“And we’ve brought in a wide-ranging set of measures to encourage people to raise concerns about bullying and harassment – with a confidential hotline, independent experts assigned to cases and a service to allow mediation to take place wherever possible.”
A third Benoit category is that of Reducing Offensiveness. There are several variations , one being called Bolstering. Bolstering basically translates as “there are good things about me/about my actions too”. So if Bill Clinton were talking about Monica Lewinsky, he might admit the act but also talk about the great things he was doing as President. Or if a company had manufactured a faulty car, it might talk about the speed with which it organised a recall. In this case there are small elements of Bolstering in Hall’s speech. Given the context, this could never have been the major approach, but the stress on what the BBC has already done can be categorised this way as can this quote.
Referring to an external review he said: “They found that the BBC has strong child protection policies in place and that our whistle-blowing policy ranks well compared to other organisations. But they also made 53 recommendations for improvement. Of those, 51 are now complete, one is underway and in one case we have agreed to take forward what needs to be done in a different way.”
However, given the context, Hall was 100% correct to focus almost entirely on Mortification and Corrective Action as his strategies.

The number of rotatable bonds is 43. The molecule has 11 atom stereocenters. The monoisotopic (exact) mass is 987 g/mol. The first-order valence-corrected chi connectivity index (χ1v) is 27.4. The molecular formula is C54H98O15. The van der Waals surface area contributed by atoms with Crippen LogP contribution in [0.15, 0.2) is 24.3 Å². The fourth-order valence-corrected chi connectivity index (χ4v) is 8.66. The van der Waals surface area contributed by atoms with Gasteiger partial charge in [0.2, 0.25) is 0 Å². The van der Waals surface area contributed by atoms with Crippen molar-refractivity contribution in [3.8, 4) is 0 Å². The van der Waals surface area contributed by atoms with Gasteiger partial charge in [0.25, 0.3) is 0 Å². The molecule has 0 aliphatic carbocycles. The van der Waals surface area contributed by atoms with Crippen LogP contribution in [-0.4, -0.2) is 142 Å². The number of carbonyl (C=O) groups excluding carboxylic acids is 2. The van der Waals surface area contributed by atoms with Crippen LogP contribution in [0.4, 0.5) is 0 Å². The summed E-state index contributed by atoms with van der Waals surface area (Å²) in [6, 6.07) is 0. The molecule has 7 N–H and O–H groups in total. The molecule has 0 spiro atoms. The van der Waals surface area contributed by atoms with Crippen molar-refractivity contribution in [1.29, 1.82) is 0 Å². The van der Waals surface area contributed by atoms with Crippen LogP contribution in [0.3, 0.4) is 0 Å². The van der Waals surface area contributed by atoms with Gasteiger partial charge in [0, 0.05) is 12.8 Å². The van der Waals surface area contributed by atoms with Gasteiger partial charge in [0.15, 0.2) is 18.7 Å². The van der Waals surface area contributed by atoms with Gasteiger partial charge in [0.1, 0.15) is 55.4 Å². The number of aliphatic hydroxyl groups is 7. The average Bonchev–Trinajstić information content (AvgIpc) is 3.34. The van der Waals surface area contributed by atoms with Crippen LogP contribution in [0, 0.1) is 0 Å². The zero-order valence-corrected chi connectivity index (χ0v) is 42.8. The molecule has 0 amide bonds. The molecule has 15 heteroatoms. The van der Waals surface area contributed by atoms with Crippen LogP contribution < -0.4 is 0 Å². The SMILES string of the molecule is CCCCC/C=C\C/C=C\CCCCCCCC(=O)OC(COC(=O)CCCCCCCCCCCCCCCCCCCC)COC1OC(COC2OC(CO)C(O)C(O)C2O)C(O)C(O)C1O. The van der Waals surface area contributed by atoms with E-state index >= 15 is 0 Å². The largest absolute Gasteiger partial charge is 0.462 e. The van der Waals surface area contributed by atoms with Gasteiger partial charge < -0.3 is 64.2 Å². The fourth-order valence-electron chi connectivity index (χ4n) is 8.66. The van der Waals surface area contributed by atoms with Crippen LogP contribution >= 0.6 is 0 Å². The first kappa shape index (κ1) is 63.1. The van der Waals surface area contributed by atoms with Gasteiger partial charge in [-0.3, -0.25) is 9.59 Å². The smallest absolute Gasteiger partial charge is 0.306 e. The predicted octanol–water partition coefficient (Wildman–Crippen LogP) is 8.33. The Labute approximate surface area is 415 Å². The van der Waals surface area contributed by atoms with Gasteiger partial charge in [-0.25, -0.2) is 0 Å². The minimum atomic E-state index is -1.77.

So, what now for BBC Communicators?
There is a danger in being too proactive in announcing every move towards change. While being open and transparent matters , it is important that the BBC does not come across as “bullish” about its reform actions. It would be better for future announcements to be seen in the context of wider developments. And of course Lord Hall has flagged up his plans to make announcements on structural change later this year.
The tone of questions at the press conference showed that there will be a hunt for senior heads. Some of the journalists pursued lines naming specific BBC executives. This means the BBC should expect the manhunt to continue for quite some time. It’s important for the Corporation not to get drawn into defending individuals (although simple statements of fact will be needed in some cases)
Relationships with survivors and those representing them will be key over the next months, or even years. Hall has already talked about working with at least one organisation, and of the BBC being in listening mode. But the Smith report has been described as a whitewash, and not just by campaigners but by some who have worked at or for the BBC.
The problem of course is that the BBC is not the report’s author. However, the Corporation is the only organisation that can deal with these accusations. Hall and his colleagues will need to find ways of showing that they are going beyond the report and beyond its recommendations . To be fair, this was the tone of his press conference. But this is very tricky as some survivors may feel justice is only served by particular individuals being named .
I used to think that the least desirable job in Public Relations was press officer for Network Rail. I suspect today many today would put Head of Comms for the BBC at the top of that list. It will be instructive to see how the Corporation manages its communications around this issue, and around its future, as we near Charter Renewal season.
Paula Keaveney’s blog was originally published in Influence, from the CIPR.